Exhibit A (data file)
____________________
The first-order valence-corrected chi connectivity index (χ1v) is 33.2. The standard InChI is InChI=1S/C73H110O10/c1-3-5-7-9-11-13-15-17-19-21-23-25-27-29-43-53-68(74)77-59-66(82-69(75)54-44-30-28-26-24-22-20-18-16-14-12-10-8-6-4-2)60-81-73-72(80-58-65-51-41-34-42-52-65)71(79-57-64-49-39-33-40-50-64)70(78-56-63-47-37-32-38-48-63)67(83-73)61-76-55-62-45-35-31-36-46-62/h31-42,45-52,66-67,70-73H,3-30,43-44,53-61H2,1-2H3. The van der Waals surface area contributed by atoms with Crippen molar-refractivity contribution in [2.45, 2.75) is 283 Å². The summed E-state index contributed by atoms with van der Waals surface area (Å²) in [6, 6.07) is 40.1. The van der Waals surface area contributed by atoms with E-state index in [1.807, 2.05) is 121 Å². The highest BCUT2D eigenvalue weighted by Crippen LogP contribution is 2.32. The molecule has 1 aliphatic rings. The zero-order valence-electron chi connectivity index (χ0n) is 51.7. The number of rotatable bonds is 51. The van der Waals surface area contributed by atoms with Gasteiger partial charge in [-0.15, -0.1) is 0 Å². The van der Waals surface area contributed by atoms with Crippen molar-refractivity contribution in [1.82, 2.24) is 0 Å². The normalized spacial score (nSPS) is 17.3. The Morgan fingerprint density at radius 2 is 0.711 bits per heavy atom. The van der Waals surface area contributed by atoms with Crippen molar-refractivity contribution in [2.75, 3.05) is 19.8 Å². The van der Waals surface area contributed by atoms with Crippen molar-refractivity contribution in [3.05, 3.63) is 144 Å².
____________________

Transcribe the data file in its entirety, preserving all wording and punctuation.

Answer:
The first-order valence-corrected chi connectivity index (χ1v) is 33.2. The standard InChI is InChI=1S/C73H110O10/c1-3-5-7-9-11-13-15-17-19-21-23-25-27-29-43-53-68(74)77-59-66(82-69(75)54-44-30-28-26-24-22-20-18-16-14-12-10-8-6-4-2)60-81-73-72(80-58-65-51-41-34-42-52-65)71(79-57-64-49-39-33-40-50-64)70(78-56-63-47-37-32-38-48-63)67(83-73)61-76-55-62-45-35-31-36-46-62/h31-42,45-52,66-67,70-73H,3-30,43-44,53-61H2,1-2H3. The van der Waals surface area contributed by atoms with Crippen molar-refractivity contribution in [2.45, 2.75) is 283 Å². The summed E-state index contributed by atoms with van der Waals surface area (Å²) in [6, 6.07) is 40.1. The van der Waals surface area contributed by atoms with E-state index in [1.807, 2.05) is 121 Å². The highest BCUT2D eigenvalue weighted by Crippen LogP contribution is 2.32. The molecule has 1 aliphatic rings. The zero-order valence-electron chi connectivity index (χ0n) is 51.7. The number of rotatable bonds is 51. The van der Waals surface area contributed by atoms with Gasteiger partial charge in [-0.15, -0.1) is 0 Å². The van der Waals surface area contributed by atoms with Crippen molar-refractivity contribution in [1.82, 2.24) is 0 Å². The normalized spacial score (nSPS) is 17.3. The Morgan fingerprint density at radius 2 is 0.711 bits per heavy atom. The van der Waals surface area contributed by atoms with Crippen molar-refractivity contribution in [2.75, 3.05) is 19.8 Å². The van der Waals surface area contributed by atoms with Crippen molar-refractivity contribution in [3.05, 3.63) is 144 Å².